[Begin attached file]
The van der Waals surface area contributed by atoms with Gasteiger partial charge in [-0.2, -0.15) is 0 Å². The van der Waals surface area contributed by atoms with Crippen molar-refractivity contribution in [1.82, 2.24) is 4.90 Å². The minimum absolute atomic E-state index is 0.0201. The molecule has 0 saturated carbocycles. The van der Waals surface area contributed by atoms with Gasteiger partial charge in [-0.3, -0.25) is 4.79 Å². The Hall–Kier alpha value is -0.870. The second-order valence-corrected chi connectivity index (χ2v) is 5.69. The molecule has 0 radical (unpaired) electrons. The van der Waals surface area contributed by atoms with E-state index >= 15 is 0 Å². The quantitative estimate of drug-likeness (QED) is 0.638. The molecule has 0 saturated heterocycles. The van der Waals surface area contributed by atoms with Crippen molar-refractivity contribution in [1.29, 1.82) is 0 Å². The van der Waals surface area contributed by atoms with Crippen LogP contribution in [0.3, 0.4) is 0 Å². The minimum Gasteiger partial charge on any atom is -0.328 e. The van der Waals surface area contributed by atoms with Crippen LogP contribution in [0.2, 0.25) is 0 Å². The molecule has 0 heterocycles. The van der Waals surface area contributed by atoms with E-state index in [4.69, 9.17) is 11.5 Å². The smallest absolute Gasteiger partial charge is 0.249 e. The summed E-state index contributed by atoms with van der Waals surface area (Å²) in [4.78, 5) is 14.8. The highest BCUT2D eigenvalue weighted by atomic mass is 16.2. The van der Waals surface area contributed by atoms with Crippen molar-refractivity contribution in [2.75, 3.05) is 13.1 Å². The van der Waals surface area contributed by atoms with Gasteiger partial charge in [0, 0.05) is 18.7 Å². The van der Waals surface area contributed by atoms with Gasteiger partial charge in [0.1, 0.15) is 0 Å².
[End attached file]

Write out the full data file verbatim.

The van der Waals surface area contributed by atoms with Gasteiger partial charge in [-0.2, -0.15) is 0 Å². The van der Waals surface area contributed by atoms with Crippen molar-refractivity contribution in [1.82, 2.24) is 4.90 Å². The minimum absolute atomic E-state index is 0.0201. The molecule has 0 saturated carbocycles. The van der Waals surface area contributed by atoms with Gasteiger partial charge in [-0.3, -0.25) is 4.79 Å². The Hall–Kier alpha value is -0.870. The second-order valence-corrected chi connectivity index (χ2v) is 5.69. The molecule has 0 radical (unpaired) electrons. The van der Waals surface area contributed by atoms with E-state index >= 15 is 0 Å². The quantitative estimate of drug-likeness (QED) is 0.638. The molecule has 0 saturated heterocycles. The van der Waals surface area contributed by atoms with Crippen molar-refractivity contribution in [1.29, 1.82) is 0 Å². The van der Waals surface area contributed by atoms with Crippen LogP contribution in [0.3, 0.4) is 0 Å². The minimum Gasteiger partial charge on any atom is -0.328 e. The van der Waals surface area contributed by atoms with Crippen LogP contribution in [0.2, 0.25) is 0 Å². The molecule has 0 heterocycles. The van der Waals surface area contributed by atoms with E-state index in [4.69, 9.17) is 11.5 Å². The smallest absolute Gasteiger partial charge is 0.249 e. The summed E-state index contributed by atoms with van der Waals surface area (Å²) in [4.78, 5) is 14.8. The highest BCUT2D eigenvalue weighted by atomic mass is 16.2. The van der Waals surface area contributed by atoms with Crippen molar-refractivity contribution in [2.75, 3.05) is 13.1 Å². The van der Waals surface area contributed by atoms with Gasteiger partial charge in [0, 0.05) is 18.7 Å². The van der Waals surface area contributed by atoms with Gasteiger partial charge in [0.1, 0.15) is 0 Å².